I got out for a ride on my pony yesterday. It has been a bad year for riding with the cold and ice and when I have gotten out it has been on Odie. The little Coyote has been neglected. He made that very well known during our ride.
My darling husband took The Goblin Child with out with him all morning to move a fence, put propane in the tank and feed cows. When he sent her in so he could get non child friendly tasks accomplished she went to sleep, immediately. I was able to accomplish all kinds of things around the house, mostly cleaning. When he finally did come in he ordered me out of the house to enjoy some of the moderately nice weather.
I grabbed my bridle and a hand, make that pocket, full of horse cookies and went looking for horses. I could tell Coyote hadn’t been ridden for awhile because he came up looking for me. When he is being ridden regularly he heads the opposite direction. I slipped him his mandatory cookie with the bit and hopped on. He was very polite as we rode around their pen, we checked the hay bale and mostly looked for places to ride that were out of the wind. The other two ponies followed us, Jerry with short bursts of running and bucking, Odie cautiously vaguely curious about where we were going. I still don’t know if that strange pony even has a canter.
Bored with that I forced Coyote out the gate for a lap around the stack yard. We plodded slowly out checking out the cows and generally looking around. Then we reached the corner, the fence line, the turn around place. Every thing changed. We were headed
home, like a shot. His head came up, he pranced and danced, and leaped into the air performing high school dressage moves.
Sitting, bareback, upon my rampaging pony I pondered the intricacies of riding. I could feel how still and steady and confident my seat was. Granted, I had a death grip on the mane, but there was not a drop of fear or tightness. Together we swayed and dipped in an intricate dance. I could feel his back muscles tighten and release with every spook and hop and I remained still, the eye of this whirling vortex.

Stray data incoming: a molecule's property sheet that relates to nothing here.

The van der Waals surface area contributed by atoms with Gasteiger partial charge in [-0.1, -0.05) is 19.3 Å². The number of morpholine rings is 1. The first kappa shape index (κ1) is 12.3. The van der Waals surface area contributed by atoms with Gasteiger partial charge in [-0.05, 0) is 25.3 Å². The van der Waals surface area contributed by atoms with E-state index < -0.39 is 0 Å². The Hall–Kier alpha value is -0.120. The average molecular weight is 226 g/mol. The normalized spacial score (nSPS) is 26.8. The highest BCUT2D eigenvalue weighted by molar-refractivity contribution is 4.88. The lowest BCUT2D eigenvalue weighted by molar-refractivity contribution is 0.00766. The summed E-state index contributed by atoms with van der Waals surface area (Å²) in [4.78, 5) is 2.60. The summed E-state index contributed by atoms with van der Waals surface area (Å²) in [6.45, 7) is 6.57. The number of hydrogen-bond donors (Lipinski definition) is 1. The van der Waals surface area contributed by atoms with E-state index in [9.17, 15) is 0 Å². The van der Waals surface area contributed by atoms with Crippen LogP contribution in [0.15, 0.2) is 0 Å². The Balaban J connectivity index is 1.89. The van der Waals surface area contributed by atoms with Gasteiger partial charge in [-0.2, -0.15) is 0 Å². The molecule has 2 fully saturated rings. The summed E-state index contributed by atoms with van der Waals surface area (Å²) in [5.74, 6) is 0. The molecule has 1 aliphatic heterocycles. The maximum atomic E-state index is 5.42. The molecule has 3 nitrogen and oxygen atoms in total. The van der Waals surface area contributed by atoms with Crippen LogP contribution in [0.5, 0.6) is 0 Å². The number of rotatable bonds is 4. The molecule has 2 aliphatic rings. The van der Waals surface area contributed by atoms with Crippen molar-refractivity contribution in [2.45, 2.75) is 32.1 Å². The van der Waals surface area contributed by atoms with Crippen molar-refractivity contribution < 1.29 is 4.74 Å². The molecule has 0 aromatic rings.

So why can’t I ride? This is so frustrating. On Coyote, almost, nothing scares me, on any other horse everything terrifies me. It’s not fair. I am more nervous riding Odie, our twenty year old perspective kids pony. I do find him a little alarming to ride, I believe it is the lack of controls. I do mean that in plural, not a lack of control but the lack of buttons and levers. There isn’t the complete control over movement in any body part like I am used to. Coyote can be trying to run home sideways and I can touch him with my leg behind the girth and straighten his body, bringing the hindquarters back in line. Riding a horse without those controls is like driving a car with out, I don’t know, steering I guess.
Unfortunately it’s more than that, I think years of starting colts ruined me. I know what horses are capable of, I’ve seen a mare who could kick a saddle as it was placed on her back. I know that they can still kick you no matter where you stand. My own little Jerry has gone from standing completely still to gone out from underneath me in an instant. That quickness made her a great cow horse but I don’t trust her with the child or husband even now that she is old and lame. I often think that if I could ride colts with the same confidence as I do Coyote I wouldn’t get bucked off but I think I used to ride all horses like that and it must not have worked because here I am old, sore and sure that I am coming off.
Sometimes I wish for a quiet well behaved horse but mostly I enjoy my wild, little, old pony. He makes me feel like I can still ride without forcing me to be able to still ride.